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Encyclopedia > Victimology

Victimology is the study of why certain people are victims of crime and how lifestyles affect the chances that a certain person will fall victim to a crime. The field of victimology can cover a wide number of disciplines, including sociology, psychology, criminal justice, law and advocacy. Victim was the title of a British film made in 1961, directed by Basil Deardon and starring Dirk Bogarde and Sylvia Simms. ... Discipline is any training intended to produce a specific character or pattern of behaviour, especially training that produces moral or mental development in a particular direction. ... Social interactions of people and their consequences are the subject of sociology studies. ... Psychology (ancient Greek: psyche = soul or mind, logos/-ology = study of) is an academic and applied field involving the study of mind and behavior. ... The study of criminal justice traditionally revolves around three main components of the criminal justice system: police, courts, corrections. ... Law (a loanword from Old Norse lagu), in politics and jurisprudence, is a set of rules or norms of conduct which mandate, proscribe or permit specified relationships among people and organizations, intended to provide methods for ensuring the impartial treatment of such people, and provide punishments of/for those who... Advocacy is an umbrella term for organized activism related to a particular set of issues. ...

One particularly well known example of a class at increased risk to varying forms of attacks is the "streetwalker" prostitute. These people have been known anecdotally to have an abnormally high incidence of violent crime, and for said crimes to go unresolved frequently. Victimological studies of the matter might investigate current societal mores (expectations, roles, social status), legal status of prostitutes, typical working/living conditions, statistical analysis of the actual increased risk and secondary risk factors, and the economic activity of streetwalkers. Prostitution is the sale of sexual services (typically manual stimulation, oral sex, sexual intercourse, or anal sex) for cash or other kind of return, generally indiscriminately with many persons. ... Anecdotal evidence is a term used for evidence given that falsely supports a conclusion, given in an anecdote. ... A violent crime or crime of violence is a crime in which the offender uses or threatens violent force upon the victim. ...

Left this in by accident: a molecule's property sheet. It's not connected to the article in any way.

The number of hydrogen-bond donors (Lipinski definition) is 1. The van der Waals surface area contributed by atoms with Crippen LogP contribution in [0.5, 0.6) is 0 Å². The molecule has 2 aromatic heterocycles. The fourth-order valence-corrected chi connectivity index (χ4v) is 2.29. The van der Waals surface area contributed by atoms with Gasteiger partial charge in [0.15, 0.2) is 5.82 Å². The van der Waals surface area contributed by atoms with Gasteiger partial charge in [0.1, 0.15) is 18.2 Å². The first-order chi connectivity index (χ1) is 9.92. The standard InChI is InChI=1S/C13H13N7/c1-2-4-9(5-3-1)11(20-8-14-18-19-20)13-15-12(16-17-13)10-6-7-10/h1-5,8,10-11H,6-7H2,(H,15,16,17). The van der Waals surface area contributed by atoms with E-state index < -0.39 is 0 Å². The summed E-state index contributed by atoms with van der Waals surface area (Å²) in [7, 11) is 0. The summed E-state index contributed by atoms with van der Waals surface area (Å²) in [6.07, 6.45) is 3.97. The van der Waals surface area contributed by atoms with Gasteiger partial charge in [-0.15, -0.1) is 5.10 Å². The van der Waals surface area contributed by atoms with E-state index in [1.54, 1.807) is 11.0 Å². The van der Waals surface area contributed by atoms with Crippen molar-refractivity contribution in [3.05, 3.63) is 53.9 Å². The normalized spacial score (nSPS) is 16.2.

In child sexual abuse victimology is the research paradigm, where child-adult sexuality is considered inherently abusive. Sexual abuse is a relative cultural term used to describe sexual relations and behavior between two or more parties which are considered criminally and/or morally offensive. ... Since the late 1800s, the word paradigm (IPA: ) has referred to a thought pattern in any scientific discipline or other epistemological context. ...

The study of victims is multidisciplinary. It does not just cover victims of crime, but also victims of (traffic) accidents, natural disasters, war crimes and abuse of power. The professionals involved in victimology may be scientists, practitioners and policy makers. Studying victims can be done from the perspective of the individual victim but also from a epidemiological point of view.

See also

  Results from FactBites:
1996 National Victim Assistance Academy (5582 words)
Victimology is a term first coined for a specialty within the field of criminology.
Since victimology originated from the study of crime, some would say that victimology is the study of crime (not victimization) from the perspective of the victim.
In addition, the debate about the scope and focus of victimology is evolving and is illustrated in the sharply contrasting topics of research that are found in a variety of victimology journals.
  More results at FactBites »



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